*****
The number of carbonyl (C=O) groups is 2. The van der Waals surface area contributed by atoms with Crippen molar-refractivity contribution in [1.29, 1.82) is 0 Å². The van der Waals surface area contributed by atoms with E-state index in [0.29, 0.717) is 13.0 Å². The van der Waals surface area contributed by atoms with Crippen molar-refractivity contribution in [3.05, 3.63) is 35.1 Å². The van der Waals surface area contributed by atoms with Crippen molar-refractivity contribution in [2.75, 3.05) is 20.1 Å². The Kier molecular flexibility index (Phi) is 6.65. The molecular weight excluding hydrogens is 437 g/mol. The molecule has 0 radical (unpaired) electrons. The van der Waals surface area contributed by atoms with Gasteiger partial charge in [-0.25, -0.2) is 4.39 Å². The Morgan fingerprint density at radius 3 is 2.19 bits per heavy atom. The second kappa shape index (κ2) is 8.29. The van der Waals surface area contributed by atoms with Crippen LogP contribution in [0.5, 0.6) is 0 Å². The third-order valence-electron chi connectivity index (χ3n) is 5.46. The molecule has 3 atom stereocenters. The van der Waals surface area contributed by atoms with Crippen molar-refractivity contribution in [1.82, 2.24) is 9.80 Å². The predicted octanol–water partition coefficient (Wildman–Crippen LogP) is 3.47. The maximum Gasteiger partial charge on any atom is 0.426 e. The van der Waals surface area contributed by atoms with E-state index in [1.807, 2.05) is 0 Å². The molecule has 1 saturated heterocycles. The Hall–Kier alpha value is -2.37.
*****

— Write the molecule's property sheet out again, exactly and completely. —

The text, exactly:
The number of carbonyl (C=O) groups is 2. The van der Waals surface area contributed by atoms with Crippen molar-refractivity contribution in [1.29, 1.82) is 0 Å². The van der Waals surface area contributed by atoms with E-state index in [0.29, 0.717) is 13.0 Å². The van der Waals surface area contributed by atoms with Crippen molar-refractivity contribution in [3.05, 3.63) is 35.1 Å². The van der Waals surface area contributed by atoms with Crippen molar-refractivity contribution in [2.75, 3.05) is 20.1 Å². The Kier molecular flexibility index (Phi) is 6.65. The molecular weight excluding hydrogens is 437 g/mol. The molecule has 0 radical (unpaired) electrons. The van der Waals surface area contributed by atoms with Gasteiger partial charge in [-0.25, -0.2) is 4.39 Å². The Morgan fingerprint density at radius 3 is 2.19 bits per heavy atom. The second kappa shape index (κ2) is 8.29. The van der Waals surface area contributed by atoms with Crippen LogP contribution in [0.5, 0.6) is 0 Å². The third-order valence-electron chi connectivity index (χ3n) is 5.46. The molecule has 3 atom stereocenters. The van der Waals surface area contributed by atoms with Crippen molar-refractivity contribution in [1.82, 2.24) is 9.80 Å². The predicted octanol–water partition coefficient (Wildman–Crippen LogP) is 3.47. The maximum Gasteiger partial charge on any atom is 0.426 e. The van der Waals surface area contributed by atoms with E-state index in [1.807, 2.05) is 0 Å². The molecule has 1 saturated heterocycles. The Hall–Kier alpha value is -2.37.